Retro Review: George Selgin, Less Than Zero: The Case for a Falling Price Level in a Growing Economy (Institute of Economic Affairs, 1997)

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This year, inflation reached levels not seen in 40 years. The Federal Reserve spent most of 2022 trying to undo its runaway money creation in response to the COVID-19 pandemic and getting inflation back down to its 2 percent annual target. Many free market inflation hawks say that is not enough, and are pushing for zero inflation.

George Selgin, a longtime University of Georgia economist now with the Cato Institute, goes a step further. His 1997 monograph Less than Zero argues for a falling price level, at least when the economy is growing. Now 25 years old and something of a minor monetary classic, it is still helping people better understand inflation.

Less than Zero was originally published in London by the Institute of Economic Affairs. The Cato Institute re-released it in 2018 with a new forward by Scott Sumner, a monetary economist who holds emeritus positions at Bentley University and the Mercatus Center.

The most important part of Selgin’s argument is that he does not favor bringing prices down by a shrinking the money supply, but by increasing productivity.

Most economists want monetary policy to target stable prices. Selgin wants the dollar to target a constant amount of productivity.

His argument for falling prices relies on two key insights. First, economic growth causes prices to fall in real terms. Second, nominal prices are less honest than real prices.

Inflation has two main components; the money supply and real output. The reason for today’s inflation is the money supply growing faster than real output. When they move in sync, inflation is zero.

Deflation—falling prices—happens when real output grows faster than the money supply. There are two ways for this to happen. One is for the money supply to shrink. The other is for productivity to grow. Economic growth, it turns out, is inherently deflationary.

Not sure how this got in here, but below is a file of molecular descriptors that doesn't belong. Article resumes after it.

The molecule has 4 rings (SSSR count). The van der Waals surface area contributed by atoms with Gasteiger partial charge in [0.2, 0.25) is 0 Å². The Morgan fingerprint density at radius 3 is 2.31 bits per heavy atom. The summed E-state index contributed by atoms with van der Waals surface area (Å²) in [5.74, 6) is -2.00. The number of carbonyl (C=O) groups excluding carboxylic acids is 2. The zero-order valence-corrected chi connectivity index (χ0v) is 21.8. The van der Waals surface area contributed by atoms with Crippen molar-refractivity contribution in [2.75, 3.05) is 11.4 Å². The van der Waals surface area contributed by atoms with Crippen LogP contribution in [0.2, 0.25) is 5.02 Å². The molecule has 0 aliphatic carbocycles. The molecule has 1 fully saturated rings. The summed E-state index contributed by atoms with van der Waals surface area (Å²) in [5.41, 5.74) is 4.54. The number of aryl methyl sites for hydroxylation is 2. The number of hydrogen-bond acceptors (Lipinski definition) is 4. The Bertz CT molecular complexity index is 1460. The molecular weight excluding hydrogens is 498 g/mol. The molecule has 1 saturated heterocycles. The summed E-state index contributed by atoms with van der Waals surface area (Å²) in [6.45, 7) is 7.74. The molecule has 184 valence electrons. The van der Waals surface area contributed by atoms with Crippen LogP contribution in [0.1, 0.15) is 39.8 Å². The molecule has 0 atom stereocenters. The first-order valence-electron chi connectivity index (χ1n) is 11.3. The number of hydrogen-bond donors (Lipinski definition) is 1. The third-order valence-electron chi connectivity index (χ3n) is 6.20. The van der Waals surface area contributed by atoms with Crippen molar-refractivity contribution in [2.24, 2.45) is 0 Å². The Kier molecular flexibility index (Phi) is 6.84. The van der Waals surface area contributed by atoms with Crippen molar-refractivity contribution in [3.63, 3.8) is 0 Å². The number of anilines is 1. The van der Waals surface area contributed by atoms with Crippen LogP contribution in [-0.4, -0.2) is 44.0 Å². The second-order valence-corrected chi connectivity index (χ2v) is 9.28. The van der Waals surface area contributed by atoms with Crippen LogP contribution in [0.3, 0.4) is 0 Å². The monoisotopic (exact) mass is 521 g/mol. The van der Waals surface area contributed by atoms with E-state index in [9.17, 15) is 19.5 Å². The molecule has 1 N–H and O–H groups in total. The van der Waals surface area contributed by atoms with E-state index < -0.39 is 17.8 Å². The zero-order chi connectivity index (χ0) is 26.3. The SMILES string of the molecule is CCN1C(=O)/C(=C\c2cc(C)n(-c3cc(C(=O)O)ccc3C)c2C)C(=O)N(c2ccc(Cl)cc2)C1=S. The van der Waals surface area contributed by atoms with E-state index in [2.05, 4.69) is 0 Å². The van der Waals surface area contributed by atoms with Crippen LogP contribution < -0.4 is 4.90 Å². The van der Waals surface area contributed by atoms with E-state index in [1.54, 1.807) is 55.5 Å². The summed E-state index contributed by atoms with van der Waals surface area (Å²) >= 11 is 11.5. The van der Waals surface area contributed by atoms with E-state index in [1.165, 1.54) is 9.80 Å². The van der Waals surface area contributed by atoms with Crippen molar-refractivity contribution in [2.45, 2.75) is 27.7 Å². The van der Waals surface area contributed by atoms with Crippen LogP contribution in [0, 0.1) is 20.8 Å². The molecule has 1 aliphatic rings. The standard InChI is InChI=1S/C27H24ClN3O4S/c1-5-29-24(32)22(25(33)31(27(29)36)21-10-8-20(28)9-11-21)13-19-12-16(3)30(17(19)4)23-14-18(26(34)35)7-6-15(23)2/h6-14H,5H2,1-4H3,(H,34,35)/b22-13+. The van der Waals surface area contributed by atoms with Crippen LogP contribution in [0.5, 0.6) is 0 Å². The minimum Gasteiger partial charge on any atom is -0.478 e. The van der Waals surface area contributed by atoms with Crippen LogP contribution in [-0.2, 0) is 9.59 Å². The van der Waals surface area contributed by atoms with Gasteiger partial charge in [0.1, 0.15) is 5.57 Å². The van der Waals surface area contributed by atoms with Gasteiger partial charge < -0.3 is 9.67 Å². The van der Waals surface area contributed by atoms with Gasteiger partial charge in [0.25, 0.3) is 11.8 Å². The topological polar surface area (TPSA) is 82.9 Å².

When people become more productive at making cars or furniture or anything else, their real dollar prices fall. A zero-inflation monetary policy hides these falling real prices by keeping nominal prices the same. Selgin argues for letting real prices fall, provided they are caused by higher productivity and the amount of the price decline matches the productivity increase. Essentially, his argument is for real prices only; no monetary distortions, please.

If it takes fewer units of productivity to make something, then it should take fewer dollars to buy it—dollars being a unit of measurement for productivity in Less than Zero’s proposed monetary system. Similarly, if productivity falls, prices should rise. Productivity targeting, Selgin argues, gives a more honest price system than traditional low- or zero-inflation targeting.

People rely on prices to make decisions on everything from what to have for dinner to whether to rent or buy a home. Removing price distortions helps people make better decisions for different situations. For businesses, honest prices mean more accurate signals for supply and demand, and less malinvestment. Over the long haul, technological innovation and other factors tend to increase productivity over time. That means that a monetary policy that targets productivity would have a falling—rather stable—price level over the long run.

Productivity targeting, Selgin argues, removes distortions that stable nominal price targeting introduces. Cleaner price signals mean more growth in the long run, because people make better-informed decisions.

Productivity targeting has its problems, though.

One is measurement. Many occupations, such as teaching, defy attempts to measure their productivity. There are proxies people use, such as willingness to pay, that can be effective, and it is better to be approximately right than precisely wrong.

Another is that productivity and monetary changes are not the only factors that move prices. Non-inflation price movements can come from supply and demand changes, tax and regulatory changes, different individuals valuing goods differently, and other factors. That makes it difficult to isolate productivity, or even define it.

The sheer number of moving parts working together to determine prices is a major reason for widespread confusion about inflation. They also make it almost impossible for a central bank to precisely hit an inflation target, whether 2 percent or any other number. There are many reasons prices can go up, but only one—monetary growth outpacing real growth—is actual inflation.

While productivity targeting has its problems, so do all other monetary systems. Perfection does not exist in the real world. The question is how tradeoffs compare to one another. Putting productivity targeting through its intellectual paces is a valuable exercise, whether one considers it a serious proposal or just a thought experiment. That is why Less Than Zero remains relevant a quarter century after its first publication, and will still be so 25 years from now.